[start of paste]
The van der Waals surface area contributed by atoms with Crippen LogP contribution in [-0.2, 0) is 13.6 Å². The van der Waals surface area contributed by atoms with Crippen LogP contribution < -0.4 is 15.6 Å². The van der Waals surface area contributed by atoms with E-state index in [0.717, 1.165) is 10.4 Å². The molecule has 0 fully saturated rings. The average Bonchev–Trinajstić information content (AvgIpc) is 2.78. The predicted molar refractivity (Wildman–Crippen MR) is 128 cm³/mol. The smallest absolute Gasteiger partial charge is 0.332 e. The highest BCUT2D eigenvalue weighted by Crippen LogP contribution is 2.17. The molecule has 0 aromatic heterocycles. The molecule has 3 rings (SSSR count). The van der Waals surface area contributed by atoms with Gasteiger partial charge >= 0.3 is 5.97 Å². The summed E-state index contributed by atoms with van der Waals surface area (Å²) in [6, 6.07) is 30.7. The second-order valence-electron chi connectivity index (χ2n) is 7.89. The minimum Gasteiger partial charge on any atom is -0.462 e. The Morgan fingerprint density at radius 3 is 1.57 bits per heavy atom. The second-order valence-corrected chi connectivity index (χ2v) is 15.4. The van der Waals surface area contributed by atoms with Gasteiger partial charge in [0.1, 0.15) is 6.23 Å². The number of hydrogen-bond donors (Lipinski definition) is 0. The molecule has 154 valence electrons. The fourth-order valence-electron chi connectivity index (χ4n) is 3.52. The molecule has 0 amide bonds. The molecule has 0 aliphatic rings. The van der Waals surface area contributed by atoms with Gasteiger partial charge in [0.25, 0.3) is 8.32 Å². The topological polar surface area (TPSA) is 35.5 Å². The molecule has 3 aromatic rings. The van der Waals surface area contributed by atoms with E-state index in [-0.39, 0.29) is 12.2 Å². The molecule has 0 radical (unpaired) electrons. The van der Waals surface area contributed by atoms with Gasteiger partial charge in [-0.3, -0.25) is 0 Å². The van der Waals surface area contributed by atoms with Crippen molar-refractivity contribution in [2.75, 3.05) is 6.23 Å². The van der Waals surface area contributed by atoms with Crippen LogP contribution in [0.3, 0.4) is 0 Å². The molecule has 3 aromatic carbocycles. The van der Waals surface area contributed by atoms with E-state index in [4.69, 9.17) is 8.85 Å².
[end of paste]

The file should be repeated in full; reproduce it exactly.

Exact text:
The van der Waals surface area contributed by atoms with Crippen LogP contribution in [-0.2, 0) is 13.6 Å². The van der Waals surface area contributed by atoms with Crippen LogP contribution < -0.4 is 15.6 Å². The van der Waals surface area contributed by atoms with E-state index in [0.717, 1.165) is 10.4 Å². The molecule has 0 fully saturated rings. The average Bonchev–Trinajstić information content (AvgIpc) is 2.78. The predicted molar refractivity (Wildman–Crippen MR) is 128 cm³/mol. The smallest absolute Gasteiger partial charge is 0.332 e. The highest BCUT2D eigenvalue weighted by Crippen LogP contribution is 2.17. The molecule has 0 aromatic heterocycles. The molecule has 3 rings (SSSR count). The van der Waals surface area contributed by atoms with Gasteiger partial charge >= 0.3 is 5.97 Å². The summed E-state index contributed by atoms with van der Waals surface area (Å²) in [6, 6.07) is 30.7. The second-order valence-electron chi connectivity index (χ2n) is 7.89. The minimum Gasteiger partial charge on any atom is -0.462 e. The Morgan fingerprint density at radius 3 is 1.57 bits per heavy atom. The second-order valence-corrected chi connectivity index (χ2v) is 15.4. The van der Waals surface area contributed by atoms with Gasteiger partial charge in [0.1, 0.15) is 6.23 Å². The number of hydrogen-bond donors (Lipinski definition) is 0. The molecule has 154 valence electrons. The fourth-order valence-electron chi connectivity index (χ4n) is 3.52. The molecule has 0 amide bonds. The molecule has 0 aliphatic rings. The van der Waals surface area contributed by atoms with Gasteiger partial charge in [0.25, 0.3) is 8.32 Å². The topological polar surface area (TPSA) is 35.5 Å². The molecule has 3 aromatic rings. The van der Waals surface area contributed by atoms with E-state index in [-0.39, 0.29) is 12.2 Å². The molecule has 0 radical (unpaired) electrons. The van der Waals surface area contributed by atoms with Gasteiger partial charge in [-0.3, -0.25) is 0 Å². The van der Waals surface area contributed by atoms with Crippen molar-refractivity contribution in [2.75, 3.05) is 6.23 Å². The van der Waals surface area contributed by atoms with Crippen LogP contribution in [0.3, 0.4) is 0 Å². The molecule has 3 aromatic carbocycles. The van der Waals surface area contributed by atoms with E-state index in [4.69, 9.17) is 8.85 Å².